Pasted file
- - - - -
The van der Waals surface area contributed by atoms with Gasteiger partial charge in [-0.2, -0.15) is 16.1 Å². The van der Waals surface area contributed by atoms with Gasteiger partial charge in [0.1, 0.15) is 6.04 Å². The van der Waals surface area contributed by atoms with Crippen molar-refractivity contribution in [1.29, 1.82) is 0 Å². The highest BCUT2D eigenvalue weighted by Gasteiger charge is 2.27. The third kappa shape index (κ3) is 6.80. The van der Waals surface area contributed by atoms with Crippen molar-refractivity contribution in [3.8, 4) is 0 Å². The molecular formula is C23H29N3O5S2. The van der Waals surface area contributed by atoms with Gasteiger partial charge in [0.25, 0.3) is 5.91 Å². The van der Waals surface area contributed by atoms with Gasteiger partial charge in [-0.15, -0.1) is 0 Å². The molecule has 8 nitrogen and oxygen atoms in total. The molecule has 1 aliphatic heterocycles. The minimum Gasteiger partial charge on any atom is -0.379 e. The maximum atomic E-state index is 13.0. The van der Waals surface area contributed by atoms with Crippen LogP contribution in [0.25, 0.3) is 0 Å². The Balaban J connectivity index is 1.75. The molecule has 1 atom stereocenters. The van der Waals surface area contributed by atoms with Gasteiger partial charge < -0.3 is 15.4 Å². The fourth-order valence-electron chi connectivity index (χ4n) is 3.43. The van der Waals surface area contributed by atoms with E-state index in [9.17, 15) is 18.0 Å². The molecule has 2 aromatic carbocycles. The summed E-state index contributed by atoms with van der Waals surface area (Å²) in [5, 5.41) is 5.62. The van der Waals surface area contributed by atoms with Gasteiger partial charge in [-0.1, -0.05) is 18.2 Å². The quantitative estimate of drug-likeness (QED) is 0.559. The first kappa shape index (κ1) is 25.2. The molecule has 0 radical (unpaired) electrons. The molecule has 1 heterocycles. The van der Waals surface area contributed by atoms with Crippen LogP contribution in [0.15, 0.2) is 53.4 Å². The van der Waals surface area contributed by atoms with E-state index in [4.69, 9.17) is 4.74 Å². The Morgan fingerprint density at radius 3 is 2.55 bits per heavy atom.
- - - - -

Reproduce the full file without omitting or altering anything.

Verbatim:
The van der Waals surface area contributed by atoms with Gasteiger partial charge in [-0.2, -0.15) is 16.1 Å². The van der Waals surface area contributed by atoms with Gasteiger partial charge in [0.1, 0.15) is 6.04 Å². The van der Waals surface area contributed by atoms with Crippen molar-refractivity contribution in [1.29, 1.82) is 0 Å². The highest BCUT2D eigenvalue weighted by Gasteiger charge is 2.27. The third kappa shape index (κ3) is 6.80. The van der Waals surface area contributed by atoms with Crippen molar-refractivity contribution in [3.8, 4) is 0 Å². The molecular formula is C23H29N3O5S2. The van der Waals surface area contributed by atoms with Gasteiger partial charge in [0.25, 0.3) is 5.91 Å². The van der Waals surface area contributed by atoms with Gasteiger partial charge in [-0.15, -0.1) is 0 Å². The molecule has 8 nitrogen and oxygen atoms in total. The molecule has 1 aliphatic heterocycles. The minimum Gasteiger partial charge on any atom is -0.379 e. The maximum atomic E-state index is 13.0. The van der Waals surface area contributed by atoms with Crippen LogP contribution in [0.25, 0.3) is 0 Å². The Balaban J connectivity index is 1.75. The molecule has 1 atom stereocenters. The van der Waals surface area contributed by atoms with Gasteiger partial charge < -0.3 is 15.4 Å². The fourth-order valence-electron chi connectivity index (χ4n) is 3.43. The van der Waals surface area contributed by atoms with E-state index in [9.17, 15) is 18.0 Å². The molecule has 2 aromatic carbocycles. The summed E-state index contributed by atoms with van der Waals surface area (Å²) in [5, 5.41) is 5.62. The van der Waals surface area contributed by atoms with Gasteiger partial charge in [-0.1, -0.05) is 18.2 Å². The quantitative estimate of drug-likeness (QED) is 0.559. The first kappa shape index (κ1) is 25.2. The molecule has 0 radical (unpaired) electrons. The molecule has 1 heterocycles. The van der Waals surface area contributed by atoms with Crippen LogP contribution in [0.15, 0.2) is 53.4 Å². The van der Waals surface area contributed by atoms with E-state index in [4.69, 9.17) is 4.74 Å². The Morgan fingerprint density at radius 3 is 2.55 bits per heavy atom.